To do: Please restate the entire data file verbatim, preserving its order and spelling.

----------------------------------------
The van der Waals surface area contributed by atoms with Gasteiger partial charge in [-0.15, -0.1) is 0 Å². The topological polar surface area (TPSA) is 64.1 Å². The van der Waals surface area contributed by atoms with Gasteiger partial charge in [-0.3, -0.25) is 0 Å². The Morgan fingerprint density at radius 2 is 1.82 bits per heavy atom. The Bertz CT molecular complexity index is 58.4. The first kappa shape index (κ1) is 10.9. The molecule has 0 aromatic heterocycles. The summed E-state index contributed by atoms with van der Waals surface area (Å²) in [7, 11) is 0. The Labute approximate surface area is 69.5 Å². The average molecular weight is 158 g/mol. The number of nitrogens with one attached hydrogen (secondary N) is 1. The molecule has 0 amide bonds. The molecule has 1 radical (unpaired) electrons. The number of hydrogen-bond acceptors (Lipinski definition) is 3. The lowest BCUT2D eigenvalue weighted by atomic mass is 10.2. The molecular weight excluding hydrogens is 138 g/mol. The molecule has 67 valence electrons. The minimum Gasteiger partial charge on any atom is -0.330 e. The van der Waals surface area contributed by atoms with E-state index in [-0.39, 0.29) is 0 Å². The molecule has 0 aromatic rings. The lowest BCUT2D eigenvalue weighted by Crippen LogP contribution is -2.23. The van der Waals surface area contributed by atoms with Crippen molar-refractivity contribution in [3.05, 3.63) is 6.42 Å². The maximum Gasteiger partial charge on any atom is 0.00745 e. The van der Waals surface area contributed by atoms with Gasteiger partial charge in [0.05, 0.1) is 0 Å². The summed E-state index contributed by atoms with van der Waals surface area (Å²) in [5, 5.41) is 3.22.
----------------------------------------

The van der Waals surface area contributed by atoms with Gasteiger partial charge in [-0.15, -0.1) is 0 Å². The topological polar surface area (TPSA) is 64.1 Å². The van der Waals surface area contributed by atoms with Gasteiger partial charge in [-0.3, -0.25) is 0 Å². The Morgan fingerprint density at radius 2 is 1.82 bits per heavy atom. The Bertz CT molecular complexity index is 58.4. The first kappa shape index (κ1) is 10.9. The molecule has 0 aromatic heterocycles. The summed E-state index contributed by atoms with van der Waals surface area (Å²) in [7, 11) is 0. The Labute approximate surface area is 69.5 Å². The average molecular weight is 158 g/mol. The number of nitrogens with one attached hydrogen (secondary N) is 1. The molecule has 0 amide bonds. The molecule has 1 radical (unpaired) electrons. The number of hydrogen-bond acceptors (Lipinski definition) is 3. The lowest BCUT2D eigenvalue weighted by atomic mass is 10.2. The molecular weight excluding hydrogens is 138 g/mol. The molecule has 67 valence electrons. The minimum Gasteiger partial charge on any atom is -0.330 e. The van der Waals surface area contributed by atoms with E-state index in [-0.39, 0.29) is 0 Å². The molecule has 0 aromatic rings. The lowest BCUT2D eigenvalue weighted by Crippen LogP contribution is -2.23. The van der Waals surface area contributed by atoms with Crippen molar-refractivity contribution in [3.05, 3.63) is 6.42 Å². The maximum Gasteiger partial charge on any atom is 0.00745 e. The van der Waals surface area contributed by atoms with Gasteiger partial charge in [0.05, 0.1) is 0 Å². The summed E-state index contributed by atoms with van der Waals surface area (Å²) in [5, 5.41) is 3.22.